North Carolina State Highway Marker

Sadly, not every effort to preserve the history of Strieby and Islay Walden has been successful. I applied to the State Highway Marker program in 2016 for a marker for Islay Walden. It was denied. I was able to gather additional information and reapplied in 2018. Unfortunately, it met the same fate. The committee reportedly denied the application because they felt that Islay Walden, though widely recognized for his poetry, had only regional, local significance. Since only two attempts are permitted, this avenue for preservation of Islay Walden’s story and that of Strieby is no longer viable. It was this dismissal that spurred me to seek more earnestly the Literary Landmark marker for Islay Walden.

Posted on 4 Comments

My Grandmother’s Birth-Place Revisited: The Homestead Application of Henry McGehee

My grandmother, Lela Virginia Farnell Williams, was born on 28 September 1876. According to her entries in her school autograph book, the inside page of her book on Queen Victoria, and the family bible she kept, she was born in Live Oak, Suwannee County, Florida. However, the first evidence I had been able to find of her parents, Randel and Sallie (Jacobs) Farnell, in Suwannee County, was a tax entry in 1877. The 1870 census recorded the family living in neighboring Columbia County. I assumed that Lela was born in Columbia County, but that she came with her family to Suwannee County in 1877, when she was barely a year old. With no memory of living in Columbia County, I believed that she simply assumed that she was born in Live Oak, until I saw Henry McGehee’s (McGhee, McGee) application for land under the Homestead Act of 1862.  

Henry McGehee (reportedly born in November 1827) was a friend, neighbor, and eventually an in-law of my great grandfather, Randel Farnell. However, I have no reason to believe they knew each other before my great grandfather moved from Columbia County, Florida to neighboring Suwannee County, in the 1870s. Henry, born in Georgia, was already living in Suwannee County.

Randel Farnell

Henry McGehee first appeared in the Suwannee County records when he married Jane Smiley, 13 May 1866. On 5 August 1867, he registered to vote. On 21 September 1869, he filed Homestead application 4169, in Tallahassee, for a section of land located in the NE1/4 of the SW1/4 of Section 12 in Township 2L of Range 13E, (Live Oak) equaling 39.89 acres.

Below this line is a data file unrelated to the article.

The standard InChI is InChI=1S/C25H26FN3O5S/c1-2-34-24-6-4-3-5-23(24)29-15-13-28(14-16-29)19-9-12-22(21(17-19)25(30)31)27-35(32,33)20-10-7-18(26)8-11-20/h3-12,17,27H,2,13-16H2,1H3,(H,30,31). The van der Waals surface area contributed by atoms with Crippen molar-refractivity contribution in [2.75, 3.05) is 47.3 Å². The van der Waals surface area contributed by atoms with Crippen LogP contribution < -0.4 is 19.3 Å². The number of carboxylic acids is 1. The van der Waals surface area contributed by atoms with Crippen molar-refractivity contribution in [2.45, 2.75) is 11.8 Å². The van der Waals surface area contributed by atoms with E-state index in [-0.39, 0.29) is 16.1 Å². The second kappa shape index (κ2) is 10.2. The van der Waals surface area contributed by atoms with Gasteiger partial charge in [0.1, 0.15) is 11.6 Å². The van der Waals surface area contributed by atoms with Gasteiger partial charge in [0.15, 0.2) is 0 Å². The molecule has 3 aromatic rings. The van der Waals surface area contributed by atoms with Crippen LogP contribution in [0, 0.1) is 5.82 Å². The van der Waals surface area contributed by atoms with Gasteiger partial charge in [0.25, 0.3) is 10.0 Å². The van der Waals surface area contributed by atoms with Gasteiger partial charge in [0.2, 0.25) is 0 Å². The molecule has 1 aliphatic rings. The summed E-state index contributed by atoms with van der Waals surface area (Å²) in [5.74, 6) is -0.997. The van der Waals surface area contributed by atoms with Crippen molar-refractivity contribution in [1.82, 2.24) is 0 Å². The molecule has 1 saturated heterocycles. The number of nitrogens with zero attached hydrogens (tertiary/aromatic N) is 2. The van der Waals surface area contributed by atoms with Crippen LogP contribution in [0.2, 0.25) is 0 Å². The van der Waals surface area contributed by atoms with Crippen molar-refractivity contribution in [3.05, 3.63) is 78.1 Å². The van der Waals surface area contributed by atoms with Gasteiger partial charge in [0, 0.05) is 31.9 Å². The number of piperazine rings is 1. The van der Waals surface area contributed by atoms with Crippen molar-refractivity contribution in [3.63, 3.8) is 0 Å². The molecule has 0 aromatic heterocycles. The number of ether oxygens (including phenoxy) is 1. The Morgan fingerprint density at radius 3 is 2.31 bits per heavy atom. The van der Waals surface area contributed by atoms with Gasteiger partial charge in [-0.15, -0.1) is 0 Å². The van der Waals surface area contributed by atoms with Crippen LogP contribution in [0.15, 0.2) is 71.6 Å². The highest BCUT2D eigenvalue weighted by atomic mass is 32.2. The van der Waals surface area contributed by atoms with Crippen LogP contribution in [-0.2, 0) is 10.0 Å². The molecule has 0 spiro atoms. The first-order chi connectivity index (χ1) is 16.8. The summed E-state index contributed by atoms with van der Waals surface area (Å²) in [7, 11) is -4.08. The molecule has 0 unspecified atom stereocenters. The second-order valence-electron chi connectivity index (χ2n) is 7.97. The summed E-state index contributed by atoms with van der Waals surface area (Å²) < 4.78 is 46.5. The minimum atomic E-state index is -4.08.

According to the testimony of his witnesses and neighbors, on the first day of January 1870, Henry built a “good dwelling house,” that he and his wife (Jane) and four children (Adda, William, Ella, and Lissie) lived in. It was also noted that he had fenced and cultivated about 15 to 20 acres. On 6 September 1876, as required by law, two “disinterested” witnesses in support of his application, my great grandfather Randel Farnell and William Forsyth Bynum Jr., Deputy Clerk of the Suwannee County Circuit Court, appeared before the Clerk of the County Court. Randel Farnell and William Bynum testified that Henry had built a good log dwelling house, corn crib, and smoke house. They also noted that he had a good garden and had made other improvements. This was the first evidence I had that my grandmother’s family was already living in Suwannee County when she was born on 28 September.

Unfortunately, things did not go well for Henry after that. According to a petition by friends and neighbors, on Henry’s behalf, he became seriously ill a few days after his witnesses testified. In addition, his wife was also ill. It is possible they were suffering from Yellow Fever, which was a problem across mosquito infested Florida. In 1876, there was a Yellow Fever epidemic in Savannah, Georgia and one would break out in Florida a mere two years later in 1878. As a result of his illness, Henry was unable to travel to the land office in Gainesville, 70 miles away, thus missing his deadline to make his final affidavit in support of his claim, resulting in cancelation of the claim.